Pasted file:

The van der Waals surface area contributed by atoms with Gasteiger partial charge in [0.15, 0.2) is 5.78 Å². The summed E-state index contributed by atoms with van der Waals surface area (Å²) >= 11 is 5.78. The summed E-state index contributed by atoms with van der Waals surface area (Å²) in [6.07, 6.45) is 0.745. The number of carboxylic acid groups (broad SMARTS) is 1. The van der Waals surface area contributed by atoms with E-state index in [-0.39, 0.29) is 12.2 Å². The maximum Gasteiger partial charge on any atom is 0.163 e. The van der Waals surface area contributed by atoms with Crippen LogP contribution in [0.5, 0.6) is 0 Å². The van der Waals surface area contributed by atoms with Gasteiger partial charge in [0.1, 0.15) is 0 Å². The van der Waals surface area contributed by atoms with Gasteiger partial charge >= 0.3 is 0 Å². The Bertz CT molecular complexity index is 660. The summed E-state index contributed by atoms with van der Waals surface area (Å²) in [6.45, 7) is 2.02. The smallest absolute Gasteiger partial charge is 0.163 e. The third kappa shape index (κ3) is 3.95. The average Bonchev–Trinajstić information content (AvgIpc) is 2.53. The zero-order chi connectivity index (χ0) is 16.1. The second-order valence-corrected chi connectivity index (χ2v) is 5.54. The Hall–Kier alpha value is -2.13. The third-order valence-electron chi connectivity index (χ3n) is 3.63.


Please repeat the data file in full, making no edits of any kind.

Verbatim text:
The van der Waals surface area contributed by atoms with Gasteiger partial charge in [0.15, 0.2) is 5.78 Å². The summed E-state index contributed by atoms with van der Waals surface area (Å²) >= 11 is 5.78. The summed E-state index contributed by atoms with van der Waals surface area (Å²) in [6.07, 6.45) is 0.745. The number of carboxylic acid groups (broad SMARTS) is 1. The van der Waals surface area contributed by atoms with E-state index in [-0.39, 0.29) is 12.2 Å². The maximum Gasteiger partial charge on any atom is 0.163 e. The van der Waals surface area contributed by atoms with Crippen LogP contribution in [0.5, 0.6) is 0 Å². The van der Waals surface area contributed by atoms with Gasteiger partial charge in [0.1, 0.15) is 0 Å². The van der Waals surface area contributed by atoms with Gasteiger partial charge >= 0.3 is 0 Å². The Bertz CT molecular complexity index is 660. The summed E-state index contributed by atoms with van der Waals surface area (Å²) in [6.45, 7) is 2.02. The smallest absolute Gasteiger partial charge is 0.163 e. The third kappa shape index (κ3) is 3.95. The average Bonchev–Trinajstić information content (AvgIpc) is 2.53. The zero-order chi connectivity index (χ0) is 16.1. The second-order valence-corrected chi connectivity index (χ2v) is 5.54. The Hall–Kier alpha value is -2.13. The third-order valence-electron chi connectivity index (χ3n) is 3.63.